From physicist Rob Sheldon:
I think if you read the popular press, it would seem that we are making progress–we have to, because that’s what justifies all the spending, all the suppression, all the politics. But if you speak to the leading scientists of any field, if you read the peer-reviewed literature, if you attend the seminars, there is a deep depression falling over science.
For progress is the goddess of materialism, the resplendent queen that shares the dais with the stern king, the one described by the end of Jacques Monod’s book “Chance and Necessity”: “Man at last knows that he is alone in the unfeeling immensity of the universe, out of which he emerged only by chance. Neither his destiny nor his duty have been written down. The kingdom above or the darkness below: it is for him to choose.”
But what is this duty that makes his destiny liveable? What is this kingdom that dwells above the darkness? It is his queen, Progress. Earlier in the same book Monod writes:
“Indeed, it is legitimate to view the irreversibility of evolution [progress] as an expression of the second law in the biosphere.”
The physicist in me wants to jump up and down and scream that this is blatant equivocation on the word irreversibility, and that entropy cannot be so easily turned on its head to mean information! But Monod does it, and gets a Nobel prize in the process. Why? Because progress is a very beautiful queen.
I wrote this in the comments on the UD blog, to Seversky who wants to contrast the progress of materialist science against the stagnation of teleology:
As you saw in Barry’s reply, even a pragmatic approach that eschews metaphysics can be waylaid by definitions, by the words meaning different things to different people. There’s no avoiding metaphysics. Like the old joke summarizing the 3 laws of thermodynamics–“There is a game. You can’t win. You must lose. And you can’t quit.”–so also with metaphysics.
So what is this metaphysical thing called progress, and why is it good? You could talk about it for a very long time, but I think in the end it is a religion. And if it obeys some external calling, if it recognizes some external good (think Plato), if it aspires to some divine perfection, then it is good.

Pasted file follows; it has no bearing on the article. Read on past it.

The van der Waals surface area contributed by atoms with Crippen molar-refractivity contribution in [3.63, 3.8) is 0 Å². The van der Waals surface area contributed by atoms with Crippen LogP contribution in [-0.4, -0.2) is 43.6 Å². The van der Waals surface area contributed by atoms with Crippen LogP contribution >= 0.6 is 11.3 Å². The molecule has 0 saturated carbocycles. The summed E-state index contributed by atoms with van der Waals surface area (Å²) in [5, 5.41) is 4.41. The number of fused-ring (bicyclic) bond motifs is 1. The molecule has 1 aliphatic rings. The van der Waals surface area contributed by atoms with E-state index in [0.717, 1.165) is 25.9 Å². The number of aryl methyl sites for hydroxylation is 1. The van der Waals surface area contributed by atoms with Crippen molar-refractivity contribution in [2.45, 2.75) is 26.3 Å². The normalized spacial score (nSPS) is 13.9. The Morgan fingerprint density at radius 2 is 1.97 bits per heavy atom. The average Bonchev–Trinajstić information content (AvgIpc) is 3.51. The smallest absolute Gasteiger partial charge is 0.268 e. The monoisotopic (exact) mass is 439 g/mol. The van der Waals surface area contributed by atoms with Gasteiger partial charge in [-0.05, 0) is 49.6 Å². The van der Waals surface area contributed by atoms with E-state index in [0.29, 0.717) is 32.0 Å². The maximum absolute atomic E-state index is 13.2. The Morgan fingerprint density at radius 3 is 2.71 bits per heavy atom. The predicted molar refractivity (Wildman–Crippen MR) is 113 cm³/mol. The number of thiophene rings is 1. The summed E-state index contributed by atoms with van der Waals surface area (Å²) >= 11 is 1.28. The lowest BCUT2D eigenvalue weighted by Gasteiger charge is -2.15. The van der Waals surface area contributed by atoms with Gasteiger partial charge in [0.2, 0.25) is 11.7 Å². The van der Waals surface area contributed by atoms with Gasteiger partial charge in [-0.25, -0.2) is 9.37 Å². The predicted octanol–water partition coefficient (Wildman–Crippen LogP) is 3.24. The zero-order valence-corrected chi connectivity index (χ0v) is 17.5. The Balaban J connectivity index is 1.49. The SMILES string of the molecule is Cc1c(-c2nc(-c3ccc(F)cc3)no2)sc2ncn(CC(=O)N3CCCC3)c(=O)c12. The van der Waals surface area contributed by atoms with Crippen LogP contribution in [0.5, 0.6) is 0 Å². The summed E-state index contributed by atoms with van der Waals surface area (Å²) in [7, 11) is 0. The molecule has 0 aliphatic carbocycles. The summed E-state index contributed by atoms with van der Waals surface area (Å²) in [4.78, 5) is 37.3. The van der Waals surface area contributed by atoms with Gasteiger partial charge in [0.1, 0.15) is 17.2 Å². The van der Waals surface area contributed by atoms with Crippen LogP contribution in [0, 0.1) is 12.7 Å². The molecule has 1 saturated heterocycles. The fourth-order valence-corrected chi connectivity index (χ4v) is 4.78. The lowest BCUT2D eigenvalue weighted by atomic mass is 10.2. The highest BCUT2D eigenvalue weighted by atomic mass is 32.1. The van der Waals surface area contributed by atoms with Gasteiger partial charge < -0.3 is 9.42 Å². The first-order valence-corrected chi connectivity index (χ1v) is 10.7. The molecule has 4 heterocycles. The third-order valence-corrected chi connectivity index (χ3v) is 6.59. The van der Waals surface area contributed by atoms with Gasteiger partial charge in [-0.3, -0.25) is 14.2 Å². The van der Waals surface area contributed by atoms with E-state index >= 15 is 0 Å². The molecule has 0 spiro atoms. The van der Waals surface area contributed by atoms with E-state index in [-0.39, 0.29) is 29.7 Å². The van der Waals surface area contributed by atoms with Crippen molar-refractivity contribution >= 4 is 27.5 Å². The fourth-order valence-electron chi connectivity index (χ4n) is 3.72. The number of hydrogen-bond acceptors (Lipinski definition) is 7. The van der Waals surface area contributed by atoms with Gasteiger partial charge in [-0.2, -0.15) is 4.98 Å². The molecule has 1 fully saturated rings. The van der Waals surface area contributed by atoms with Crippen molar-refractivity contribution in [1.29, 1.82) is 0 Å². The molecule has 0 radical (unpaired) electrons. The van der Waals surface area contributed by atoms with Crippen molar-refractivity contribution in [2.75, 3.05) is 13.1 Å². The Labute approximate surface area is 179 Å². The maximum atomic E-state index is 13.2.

But if it obeys only an internal ethic, if it satisfies only a mob rule, if it justifies a personal benefit, then it is evil. Or more precisely, it becomes evil. For whenever something we define, something we invent, something we desire is called a “divine right”, we have made a god in our own image, we have created an idol.
When we seek for an external good, we have a “negative feedback” search, because if we are heading the wrong direction, we see less of the good. But when we seek for an internal desire, we have a “positive feedback” search, because we keep moving the goalposts to match our location, we keep changing the rules to let us win.
How else do you explain that in the name of progress, Americans eat tasteless “wonder” bread with 35 unpronounceable ingredients that can sit in a plastic bag on the fridge for 2 weeks without either going stale or going moldy, and when they make a sandwich they treat the bread as an untasted wrapper. Progress has turned a major food group, “man cannot live by bread alone” into a disposable glove with no caloric benefit. This is not an anomaly, but our society is full of such ironies, because irony is the name for a positive-feedback element in our language, in our culture, in our life.
Science has lost its way, when in the name of progress, it kept moving the goalposts to what everyone was getting paid to do anyway. Cure for poverty? Cure for work? Cure for cancer? Cure for depression? Cure for teen-age rebellion? At one time these were all goals of progressives, of science, of society. Watch an old Jetson’s rerun. Where did all those goalposts go?
And the biggest driver for turning inward instead of outward? The biggest driver for defining progress as societal rather than as divine? The biggest driver for assuming random motion of uncorrelated particles instead of collective behavior of purposeful design? Materialism.
Lucretius told us this in 50BC. He said it delivered us from fear of external goals, of failing to measure up. I’m sure he would have rejoiced to see this day–like a walk in the park–at night, in Central Park, wearing a T-shirt saying “I carry cash.”
Note from O’Leary for News: Agree re awful bread! Never buy bread that comes prepackaged in a plastic bag.
I keep coming back to Stephen Hawking’s comparatively recent, vulgar attack on philosophy and Richard Dawkins’s unseemly attacks on religion (why?). I am not saying that seminal scientists of the early twentieth century were more virtuous; rather, they were preoccupied with questions in science. Most progress today is actually based on foundational work done some while back.
Today, so many of the science boffins we hear from sound like Bimbette Fluffarelli’s talk show guests on Airhead TV. And who watches Airhead TV anymore?
At some point, the science capital that is not being replaced will run out, especially if unfalsifiable beliefs (the multiverse, for example) catch on.
That’s what got me interested in issues around the multiverse. Wait till that approach starts to work its way through the system down to medicine and bridge engineering.
See also: The bill arrives for cosmology’s free lunch
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